Chartered Accountants and Professional Business Advisers

FCA and Financial Services


We are now well into the new reporting regime which has caught some investment firms and all affected firms should now have filed their first returns.

If your firm needs any COREP assistance please feel free to get in contact with us as we have the necessary software in order to generate this return. We can also assist in calculating the figures to be submitted, as these are different to the old FSA003 returns.

An important point to note when filing COREP returns is that the figures should be shown in thousands, rather than whole numbers, despite guidance from the EBA which suggests the contrary!


A new Statement Of Recommended Practice (SORP) for investment funds has been released by the Investment Management Association (IMA). This includes new requirements for Alternative Investment Funds and makes some changes to the presentation of accounts.

The release of the new SORP in timed to coincide with the new FRS102 accounting standard in the UK. It will be mandatory for accounting periods beginning on or after 1 January 2015. Early adoption is permitted providing that FRS102 is applied at the same time.

A separate newsletter will cover the changes within the new SORP and this will be available on our website shortly.


A consultation paper (CP 14/6) has been released outlining the FCA's proposed changes to fees for the upcoming year. The fee blocks and amount allocated to each have changed with good news for broker dealers in block A.13 and less good news for fund managers who may see an increase.

Broker dealers last year were in the unusual position that if they held client money, they had a lower annual fee than their counterparts who didn't hold client money. This meant that theoretically a firm could apply to hold client money just for the purpose of reducing their FCA fees.

The FCA have now dealt with this anomaly, so that broker dealers holding client money will be in a new fee block to those who don't, and block A.13 (which contains broker dealers with no client assets) will see their fee tariff fall from £6.89 per £1,000 of income, to £2.77 per £1,000 of income.

Investment fund managers may see fee increases as the FCA look to increase the amount of money received from this group by 23.6% compared to last year.

The Financial Services Compensation Scheme (FSCS) Levy is likely to drop as the FCA have released a consultation paper (CP 14/1) on the Management Expenses Levy Limit, which shows a fall from £94.4m in 2013/14 to £80m in 2014/15. This should translate into lower FSCS levies in the year.

The fees are only in consultation paper form, but often remain unchanged in the final version.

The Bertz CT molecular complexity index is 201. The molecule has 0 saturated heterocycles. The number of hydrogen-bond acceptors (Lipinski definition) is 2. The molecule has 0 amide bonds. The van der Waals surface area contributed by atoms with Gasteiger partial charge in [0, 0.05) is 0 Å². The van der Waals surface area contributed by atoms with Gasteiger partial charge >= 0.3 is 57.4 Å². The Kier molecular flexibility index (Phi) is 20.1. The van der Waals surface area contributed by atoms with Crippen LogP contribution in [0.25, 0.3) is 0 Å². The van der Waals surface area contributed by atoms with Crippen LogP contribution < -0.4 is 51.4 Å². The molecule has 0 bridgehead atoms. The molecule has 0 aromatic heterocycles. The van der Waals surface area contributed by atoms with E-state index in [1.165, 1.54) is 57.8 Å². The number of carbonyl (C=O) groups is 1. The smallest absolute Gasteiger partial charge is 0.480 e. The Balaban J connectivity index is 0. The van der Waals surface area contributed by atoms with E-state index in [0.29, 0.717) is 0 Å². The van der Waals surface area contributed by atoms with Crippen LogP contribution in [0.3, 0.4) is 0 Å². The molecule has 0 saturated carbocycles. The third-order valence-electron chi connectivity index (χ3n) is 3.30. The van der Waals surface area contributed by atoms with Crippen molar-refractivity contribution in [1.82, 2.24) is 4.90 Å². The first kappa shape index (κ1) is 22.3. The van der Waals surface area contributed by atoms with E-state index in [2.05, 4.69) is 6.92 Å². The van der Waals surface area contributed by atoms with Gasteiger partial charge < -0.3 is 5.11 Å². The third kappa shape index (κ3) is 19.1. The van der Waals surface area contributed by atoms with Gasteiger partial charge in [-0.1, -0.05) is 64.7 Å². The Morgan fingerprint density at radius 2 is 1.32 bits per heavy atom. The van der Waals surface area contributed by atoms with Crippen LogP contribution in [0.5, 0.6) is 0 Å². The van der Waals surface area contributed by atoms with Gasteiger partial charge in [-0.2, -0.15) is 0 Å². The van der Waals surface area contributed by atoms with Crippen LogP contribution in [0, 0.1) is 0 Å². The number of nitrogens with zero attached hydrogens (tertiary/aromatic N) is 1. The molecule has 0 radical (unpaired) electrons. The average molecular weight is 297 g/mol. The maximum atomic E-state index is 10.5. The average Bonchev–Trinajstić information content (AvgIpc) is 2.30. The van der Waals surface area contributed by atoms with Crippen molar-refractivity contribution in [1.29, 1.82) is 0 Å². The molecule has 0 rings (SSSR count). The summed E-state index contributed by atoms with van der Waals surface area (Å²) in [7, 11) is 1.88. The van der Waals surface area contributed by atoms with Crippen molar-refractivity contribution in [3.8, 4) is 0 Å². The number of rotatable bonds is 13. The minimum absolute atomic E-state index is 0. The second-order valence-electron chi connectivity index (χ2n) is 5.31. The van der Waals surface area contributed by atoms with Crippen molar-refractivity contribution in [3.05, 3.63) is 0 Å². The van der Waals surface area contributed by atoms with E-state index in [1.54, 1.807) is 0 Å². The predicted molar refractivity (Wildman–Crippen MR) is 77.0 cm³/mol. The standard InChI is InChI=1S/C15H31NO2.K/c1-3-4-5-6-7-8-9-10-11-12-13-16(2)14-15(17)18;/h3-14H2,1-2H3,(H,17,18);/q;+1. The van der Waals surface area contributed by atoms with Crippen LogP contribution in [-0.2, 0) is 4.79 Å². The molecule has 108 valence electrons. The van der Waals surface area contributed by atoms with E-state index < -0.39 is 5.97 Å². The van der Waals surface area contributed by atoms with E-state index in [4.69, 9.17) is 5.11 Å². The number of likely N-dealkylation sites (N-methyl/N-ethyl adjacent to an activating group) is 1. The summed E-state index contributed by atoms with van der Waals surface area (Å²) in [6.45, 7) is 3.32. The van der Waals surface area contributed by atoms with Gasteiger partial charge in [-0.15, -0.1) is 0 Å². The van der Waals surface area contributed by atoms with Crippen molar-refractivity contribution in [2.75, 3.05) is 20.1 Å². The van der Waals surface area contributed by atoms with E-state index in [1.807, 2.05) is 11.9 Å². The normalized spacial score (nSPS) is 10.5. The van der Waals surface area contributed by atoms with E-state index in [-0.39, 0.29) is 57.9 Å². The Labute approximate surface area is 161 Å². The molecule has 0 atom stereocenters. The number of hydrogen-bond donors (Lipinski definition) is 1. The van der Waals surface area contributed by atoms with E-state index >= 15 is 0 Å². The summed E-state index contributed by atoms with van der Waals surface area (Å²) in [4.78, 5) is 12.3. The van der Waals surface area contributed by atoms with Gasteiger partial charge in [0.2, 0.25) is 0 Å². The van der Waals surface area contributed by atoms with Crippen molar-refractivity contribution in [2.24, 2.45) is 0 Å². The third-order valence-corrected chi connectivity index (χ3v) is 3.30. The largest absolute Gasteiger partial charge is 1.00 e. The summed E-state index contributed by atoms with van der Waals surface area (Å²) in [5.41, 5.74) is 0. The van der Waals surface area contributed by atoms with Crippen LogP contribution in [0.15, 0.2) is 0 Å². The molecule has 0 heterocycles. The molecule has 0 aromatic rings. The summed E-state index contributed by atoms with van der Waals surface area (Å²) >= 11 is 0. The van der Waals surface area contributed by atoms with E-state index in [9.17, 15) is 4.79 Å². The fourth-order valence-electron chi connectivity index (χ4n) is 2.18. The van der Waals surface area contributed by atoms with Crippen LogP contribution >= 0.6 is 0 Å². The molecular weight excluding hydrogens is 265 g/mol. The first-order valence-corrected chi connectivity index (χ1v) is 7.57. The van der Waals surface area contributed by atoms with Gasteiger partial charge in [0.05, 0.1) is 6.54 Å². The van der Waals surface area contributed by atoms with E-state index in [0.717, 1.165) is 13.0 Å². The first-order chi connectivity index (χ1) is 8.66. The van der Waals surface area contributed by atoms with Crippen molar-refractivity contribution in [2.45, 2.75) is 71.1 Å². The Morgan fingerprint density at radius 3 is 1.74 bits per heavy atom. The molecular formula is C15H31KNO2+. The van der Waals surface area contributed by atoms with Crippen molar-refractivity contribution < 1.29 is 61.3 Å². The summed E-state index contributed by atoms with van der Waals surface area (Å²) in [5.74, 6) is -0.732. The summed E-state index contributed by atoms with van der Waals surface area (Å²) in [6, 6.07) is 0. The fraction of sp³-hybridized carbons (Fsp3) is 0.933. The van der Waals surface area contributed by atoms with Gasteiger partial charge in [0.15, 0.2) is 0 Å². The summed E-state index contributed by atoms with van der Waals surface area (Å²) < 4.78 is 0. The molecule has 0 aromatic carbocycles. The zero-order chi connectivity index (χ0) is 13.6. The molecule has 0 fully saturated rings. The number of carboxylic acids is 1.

CASS Rules

The FCA have clarified a number of rules within the Client Money and Asset (CASS) sourcebook. To summarise three main changes:

  1. Delivery Vs Payment - This applies to the exemption taken by some firms to not classify funds as 'client money' so long as they are passed on within the "DvP window". This is three working days, so no change to the existing rules, but clarity has been given on when the "window" starts.
  2. Unclaimed client money - Where reasonable attempts have been made to contact the owner of unclaimed client money, the firm can give the balance to charity. The firm must have made three attempts in writing to contact the owner of the funds, and these attempts must have been done at least 28 days apart. The exception to this is if the firm is aware the contact information is wrong, and has no other means of contacting their client.
  3. Client account reconciliations - These will have to be done daily regardless of the frequency of transactions within them. The FCA acknowledges that this may create a significant administrative burden for smaller firms, but the rules remain the same.

Dealing Commission Rules

These have now been clarified in a policy statement (PS 14/7) which gives more information on the interaction between dealing/soft commissions and corporate access. The rules are borne out of ensuring that customers receive the best deal, and are not charged for expenses which they should not have to pay.

In particular, investment managers should not pay for corporate access with dealing commissions, but the costs can be split between the investment manager and the customer where appropriate, providing that all other rules within the handbook are complied with.

COBS 11.6.3 has been rewritten to reflect the new clarified rules.


The Markets in Financial Instruments Directive (MiFID) legislation was introduced in 2007 and is currently in the process of being updated to a new version, MiFID II. This is being done in light of the financial crisis, and to cover changes within financial markets.

The new legislation won't apply until 2016 but there are draft versions of the text available from the European Council website. The majority of the changes are only likely to impact large institutions, but there will be some changes to conduct of business rules about disclosures brokers need to make to their customers.

In the News

The pay day loan provider Wonga has been ordered to pay £2.6m in compensation to customers for unfair debt collection practices. They were found to have sent letters to customers in arrears from non-existent law firms and in some instances added costs to customers’ accounts for the privilege.

Specific advice should be obtained before taking action, or refraining from taking action, on any of the subjects covered.

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